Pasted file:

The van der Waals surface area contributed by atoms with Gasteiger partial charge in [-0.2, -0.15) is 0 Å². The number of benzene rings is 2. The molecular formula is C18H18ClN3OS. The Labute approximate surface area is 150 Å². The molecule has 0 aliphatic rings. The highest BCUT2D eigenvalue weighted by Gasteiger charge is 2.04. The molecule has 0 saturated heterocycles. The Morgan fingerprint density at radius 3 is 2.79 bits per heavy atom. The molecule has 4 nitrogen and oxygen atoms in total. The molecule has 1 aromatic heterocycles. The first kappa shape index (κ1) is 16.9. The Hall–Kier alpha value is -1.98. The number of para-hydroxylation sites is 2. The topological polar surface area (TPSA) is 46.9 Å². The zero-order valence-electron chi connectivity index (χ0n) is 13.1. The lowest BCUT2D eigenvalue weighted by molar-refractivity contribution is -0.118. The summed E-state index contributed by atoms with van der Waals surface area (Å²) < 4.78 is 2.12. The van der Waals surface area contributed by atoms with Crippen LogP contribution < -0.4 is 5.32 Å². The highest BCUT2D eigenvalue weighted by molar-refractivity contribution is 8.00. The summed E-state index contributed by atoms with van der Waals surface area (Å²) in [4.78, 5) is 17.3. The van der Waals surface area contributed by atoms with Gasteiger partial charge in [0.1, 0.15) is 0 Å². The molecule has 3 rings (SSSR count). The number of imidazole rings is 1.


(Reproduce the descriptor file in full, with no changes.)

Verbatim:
The van der Waals surface area contributed by atoms with Gasteiger partial charge in [-0.2, -0.15) is 0 Å². The number of benzene rings is 2. The molecular formula is C18H18ClN3OS. The Labute approximate surface area is 150 Å². The molecule has 0 aliphatic rings. The highest BCUT2D eigenvalue weighted by Gasteiger charge is 2.04. The molecule has 0 saturated heterocycles. The Morgan fingerprint density at radius 3 is 2.79 bits per heavy atom. The molecule has 4 nitrogen and oxygen atoms in total. The molecule has 1 aromatic heterocycles. The first kappa shape index (κ1) is 16.9. The Hall–Kier alpha value is -1.98. The number of para-hydroxylation sites is 2. The topological polar surface area (TPSA) is 46.9 Å². The zero-order valence-electron chi connectivity index (χ0n) is 13.1. The lowest BCUT2D eigenvalue weighted by molar-refractivity contribution is -0.118. The summed E-state index contributed by atoms with van der Waals surface area (Å²) < 4.78 is 2.12. The van der Waals surface area contributed by atoms with Crippen LogP contribution < -0.4 is 5.32 Å². The highest BCUT2D eigenvalue weighted by molar-refractivity contribution is 8.00. The summed E-state index contributed by atoms with van der Waals surface area (Å²) in [4.78, 5) is 17.3. The van der Waals surface area contributed by atoms with Gasteiger partial charge in [0.1, 0.15) is 0 Å². The molecule has 3 rings (SSSR count). The number of imidazole rings is 1.